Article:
The more than one-third (35%) of parents who did not take leave, either paid or unpaid, from their job cited one or more reasons for not doing so. About 4 in 10 reported they could not afford it and 37% cited working conditions that did not allow them to take it.

Among men, factors related to finances, employment and career played a dominant role in the decision not to take leave. In fact, men were twice as likely as women to cite their financial situation as a reason.

More than three-quarters of parents returned to the labour force

Following a more or less prolonged leave of absence to care for a child between 2001 and 2006, more than 77% of parents returned to the labour market, the report found.

Most fathers returned to work in the month following the child's birth or adoption. Nearly half of mothers returned to work between 12 to 47 months following the child's arrival.

However, almost one-quarter (23%) of parents who took leave did not reintegrate into the labour market, the report found.

Among those who decided to stay at home, more than half (54%) said their decision was motivated by a desire to raise their child themselves. Many parents indicated that they stayed at home because of a subsequent pregnancy.

Nearly 24% of parents who did not return to work said it was for financial reasons, stating that child care services were too expensive to be worth the cost. These parents were likely to be working part-time and to have accumulated less seniority in their most recent job worked. About 8% of parents cited professional reasons.

Divorce and separation: Common law couples more likely to break up

Of the 2 million Canadians who ended a union between 2001 and 2006, just over half underwent a separation or divorce and just under half ended a common-law relationship. This was despite the fact that common-law relationships represented 17% of all couples in 2006.

Age is a factor for break-ups. Nearly 60% of persons who ended a common-law relationship did so before the age of 30, compared to only 12% of the divorced and 15% of persons separated from a marriage.

People in common-law relationships that ended between 2001 and 2006 had remained together for an average of 4.3 years. This was 10 years less than the average duration of 14.3 years for marriages that ended.

Majority of common-law partners do not use formal services during separation

The report found that an individual's use of formal services for separation and divorce varied substantially according to the type of union they were ending.

Nearly two-thirds (65%) of those who left a common-law relationship between 2001 and 2006 did not make use of any formal program or service during the breakup. This compares with only 31% of people who recently separated from a marriage, and 18% of those recently divorced.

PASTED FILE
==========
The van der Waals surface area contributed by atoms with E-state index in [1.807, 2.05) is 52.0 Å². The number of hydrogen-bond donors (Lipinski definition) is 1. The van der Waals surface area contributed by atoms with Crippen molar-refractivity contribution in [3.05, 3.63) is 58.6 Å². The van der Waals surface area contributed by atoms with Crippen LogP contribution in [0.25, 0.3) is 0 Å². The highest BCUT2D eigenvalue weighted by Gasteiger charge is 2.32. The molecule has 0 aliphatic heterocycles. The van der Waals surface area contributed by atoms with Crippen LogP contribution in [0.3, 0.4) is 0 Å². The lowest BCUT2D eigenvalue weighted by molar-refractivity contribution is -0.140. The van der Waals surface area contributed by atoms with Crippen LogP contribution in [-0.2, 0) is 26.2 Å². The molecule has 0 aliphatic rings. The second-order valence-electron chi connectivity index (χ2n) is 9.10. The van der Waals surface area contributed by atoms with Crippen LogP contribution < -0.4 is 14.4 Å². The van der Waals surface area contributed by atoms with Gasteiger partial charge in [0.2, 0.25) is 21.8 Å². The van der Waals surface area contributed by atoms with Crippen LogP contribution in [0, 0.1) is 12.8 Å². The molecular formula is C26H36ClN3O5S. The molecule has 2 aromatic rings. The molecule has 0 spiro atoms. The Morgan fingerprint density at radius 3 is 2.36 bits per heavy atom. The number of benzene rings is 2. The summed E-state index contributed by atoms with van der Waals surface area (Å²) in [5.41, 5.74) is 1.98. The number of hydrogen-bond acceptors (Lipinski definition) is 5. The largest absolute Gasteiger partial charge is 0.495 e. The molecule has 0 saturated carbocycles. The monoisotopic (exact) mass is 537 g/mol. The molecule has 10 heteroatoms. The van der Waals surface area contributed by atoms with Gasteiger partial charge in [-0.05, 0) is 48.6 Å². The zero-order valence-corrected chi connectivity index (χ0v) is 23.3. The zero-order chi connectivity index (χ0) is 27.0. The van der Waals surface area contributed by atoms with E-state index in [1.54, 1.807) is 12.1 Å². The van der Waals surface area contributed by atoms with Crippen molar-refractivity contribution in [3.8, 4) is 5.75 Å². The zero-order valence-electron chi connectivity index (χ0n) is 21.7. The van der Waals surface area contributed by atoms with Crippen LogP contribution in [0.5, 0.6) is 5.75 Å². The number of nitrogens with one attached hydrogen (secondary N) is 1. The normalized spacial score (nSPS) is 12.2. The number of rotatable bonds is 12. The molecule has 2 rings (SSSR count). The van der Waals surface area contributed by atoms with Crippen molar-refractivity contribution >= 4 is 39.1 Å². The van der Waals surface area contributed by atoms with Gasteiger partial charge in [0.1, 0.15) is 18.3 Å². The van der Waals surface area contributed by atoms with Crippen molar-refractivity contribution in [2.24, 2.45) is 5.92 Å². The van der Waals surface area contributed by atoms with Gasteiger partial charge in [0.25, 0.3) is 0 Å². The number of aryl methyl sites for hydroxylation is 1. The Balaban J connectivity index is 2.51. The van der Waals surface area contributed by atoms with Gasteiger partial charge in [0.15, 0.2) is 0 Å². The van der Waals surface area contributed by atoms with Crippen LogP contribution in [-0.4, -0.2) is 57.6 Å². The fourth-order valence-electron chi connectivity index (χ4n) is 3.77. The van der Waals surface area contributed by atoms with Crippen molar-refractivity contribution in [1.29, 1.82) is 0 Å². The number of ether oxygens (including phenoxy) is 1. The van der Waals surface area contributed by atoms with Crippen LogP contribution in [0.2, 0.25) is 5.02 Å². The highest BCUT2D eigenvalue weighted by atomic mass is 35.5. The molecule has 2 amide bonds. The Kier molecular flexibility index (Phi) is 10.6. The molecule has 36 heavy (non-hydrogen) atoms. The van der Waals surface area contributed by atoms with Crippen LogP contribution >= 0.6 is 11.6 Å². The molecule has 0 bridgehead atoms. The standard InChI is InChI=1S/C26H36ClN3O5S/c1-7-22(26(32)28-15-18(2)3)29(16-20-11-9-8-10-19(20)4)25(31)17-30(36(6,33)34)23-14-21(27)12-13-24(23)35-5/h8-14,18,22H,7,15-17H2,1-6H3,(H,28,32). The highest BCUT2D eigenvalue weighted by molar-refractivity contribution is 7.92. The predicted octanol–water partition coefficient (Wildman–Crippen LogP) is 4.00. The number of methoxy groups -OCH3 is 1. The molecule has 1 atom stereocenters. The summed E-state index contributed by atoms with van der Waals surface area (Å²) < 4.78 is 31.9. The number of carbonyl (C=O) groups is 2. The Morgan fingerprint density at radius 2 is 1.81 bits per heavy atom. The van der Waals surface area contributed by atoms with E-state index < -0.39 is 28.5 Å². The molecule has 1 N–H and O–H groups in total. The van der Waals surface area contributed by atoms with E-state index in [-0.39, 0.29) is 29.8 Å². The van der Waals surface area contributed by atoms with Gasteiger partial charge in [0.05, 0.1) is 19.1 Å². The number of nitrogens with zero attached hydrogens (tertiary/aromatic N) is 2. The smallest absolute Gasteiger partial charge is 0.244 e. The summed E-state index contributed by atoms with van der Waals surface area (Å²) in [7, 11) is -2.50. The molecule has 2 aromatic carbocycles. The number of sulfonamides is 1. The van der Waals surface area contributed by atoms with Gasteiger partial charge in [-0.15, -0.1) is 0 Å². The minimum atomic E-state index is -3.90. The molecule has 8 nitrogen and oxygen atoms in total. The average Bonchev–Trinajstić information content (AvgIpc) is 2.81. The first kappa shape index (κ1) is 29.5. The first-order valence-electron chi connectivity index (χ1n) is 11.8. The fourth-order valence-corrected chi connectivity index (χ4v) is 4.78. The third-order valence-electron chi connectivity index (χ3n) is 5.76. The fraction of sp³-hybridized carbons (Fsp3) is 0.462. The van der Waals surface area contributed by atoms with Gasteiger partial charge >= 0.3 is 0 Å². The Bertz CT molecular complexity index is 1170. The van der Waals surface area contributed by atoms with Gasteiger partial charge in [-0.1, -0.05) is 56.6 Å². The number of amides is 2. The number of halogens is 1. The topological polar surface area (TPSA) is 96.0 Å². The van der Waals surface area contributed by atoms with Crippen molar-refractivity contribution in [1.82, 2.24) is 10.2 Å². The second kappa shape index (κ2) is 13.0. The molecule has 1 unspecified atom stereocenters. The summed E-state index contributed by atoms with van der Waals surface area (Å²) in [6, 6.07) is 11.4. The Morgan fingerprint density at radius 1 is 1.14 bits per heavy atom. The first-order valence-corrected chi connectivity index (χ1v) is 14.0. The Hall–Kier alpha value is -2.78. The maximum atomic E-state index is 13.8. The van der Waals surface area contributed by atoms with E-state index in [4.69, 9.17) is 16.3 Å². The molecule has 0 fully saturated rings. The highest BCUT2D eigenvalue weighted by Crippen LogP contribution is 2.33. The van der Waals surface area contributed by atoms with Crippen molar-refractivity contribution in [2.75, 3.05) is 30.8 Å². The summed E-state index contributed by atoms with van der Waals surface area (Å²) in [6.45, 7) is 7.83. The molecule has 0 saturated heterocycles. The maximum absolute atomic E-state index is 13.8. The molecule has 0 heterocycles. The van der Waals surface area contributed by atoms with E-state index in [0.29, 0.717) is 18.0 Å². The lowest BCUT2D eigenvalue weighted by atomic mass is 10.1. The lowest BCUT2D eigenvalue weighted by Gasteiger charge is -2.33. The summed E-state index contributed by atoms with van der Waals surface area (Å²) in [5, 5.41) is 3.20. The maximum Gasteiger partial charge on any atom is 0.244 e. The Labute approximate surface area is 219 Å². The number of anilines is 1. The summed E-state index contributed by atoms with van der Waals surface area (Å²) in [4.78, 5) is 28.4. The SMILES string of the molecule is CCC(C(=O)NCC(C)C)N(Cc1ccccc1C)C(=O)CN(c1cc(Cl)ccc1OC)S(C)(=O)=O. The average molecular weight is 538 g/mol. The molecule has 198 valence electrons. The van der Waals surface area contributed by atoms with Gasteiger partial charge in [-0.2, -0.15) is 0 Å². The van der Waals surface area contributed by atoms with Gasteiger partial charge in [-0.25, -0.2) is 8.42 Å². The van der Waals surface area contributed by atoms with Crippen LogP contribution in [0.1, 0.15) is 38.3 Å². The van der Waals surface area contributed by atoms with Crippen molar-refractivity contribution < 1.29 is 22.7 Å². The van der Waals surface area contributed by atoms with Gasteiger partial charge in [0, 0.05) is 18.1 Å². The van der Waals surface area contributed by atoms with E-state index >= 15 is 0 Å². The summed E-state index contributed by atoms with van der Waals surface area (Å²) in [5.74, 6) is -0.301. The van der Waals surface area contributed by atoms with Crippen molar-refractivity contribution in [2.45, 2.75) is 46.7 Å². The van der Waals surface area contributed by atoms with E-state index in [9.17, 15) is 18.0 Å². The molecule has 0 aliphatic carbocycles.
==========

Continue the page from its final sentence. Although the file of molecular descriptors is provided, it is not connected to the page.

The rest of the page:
More specifically, three-quarters (76%) of people who divorced used legal services, including lawyers, alternative dispute resolution such as mediation or conciliation, and family law information centres, compared with just 25% of individuals who left a common-law union.

In terms of social support services, 39% of people who divorced used some form of them, compared with 19% of individuals dissolving a common-law relationship.

People under the age of 30 were less likely to use services regardless of whether they were leaving a marriage or a common-law relationship. Only 3 in 10 used services of some kind compared to 7 in 10 people aged 30 and over. A somewhat greater proportion of women (60%) than men (53%) made use of legal, social or other services.

The report showed mixed results for parents as they tried to make arrangements for their children in the aftermath of a separation or divorce. While a majority had agreements for child support, residential custody, or major decision-making for children, 20% did not.

Among those who did have agreements, over one-third worked them out between themselves, without lawyers, judges or other professionals. Non-users were sometimes unaware of services, but among those who were aware, most (73%) declared that they did not need any. Others were prevented from finding solutions as a result of persistent conflict with their former partners or dealing with an absent or uninvolved parent.

Financial arrangements for children were the most likely to involve legal input, either from a lawyer or court services such as mediation, or from a hearing or a trial with a judge. Even so, 34% of financial support arrangements for children were based on verbal agreements or on written agreements made without legal counsel.

Definitions, data sources and methods: survey number 4501.

The report General Social Survey Cycle 20: Family Transitions Survey : Navigating Family Transitions: Evidence from the General Social Survey (89-625-XWE2007002, free) is now available. From the Publications module of our website, under Free Internet publications, choose Families, households and housing.

An additional data product is released today. The report General Social Survey Cycle 20: Family Transitions Survey : Family Structure by Region (89-625-XWE2007001, free) is also available. From the Publications module of our website, under Free Internet publications, choose Families, households and housing.

For more information about these publications, contact Marcel Béchard (613-951-6115), Social and Aboriginal Statistics Division. For more information, or to enquire about the concepts, methods or data quality of this release, contact the Client Services and Dissemination Section (613-951-5979; fax: 613-951-4378;, Social and Aboriginal Statistics Division.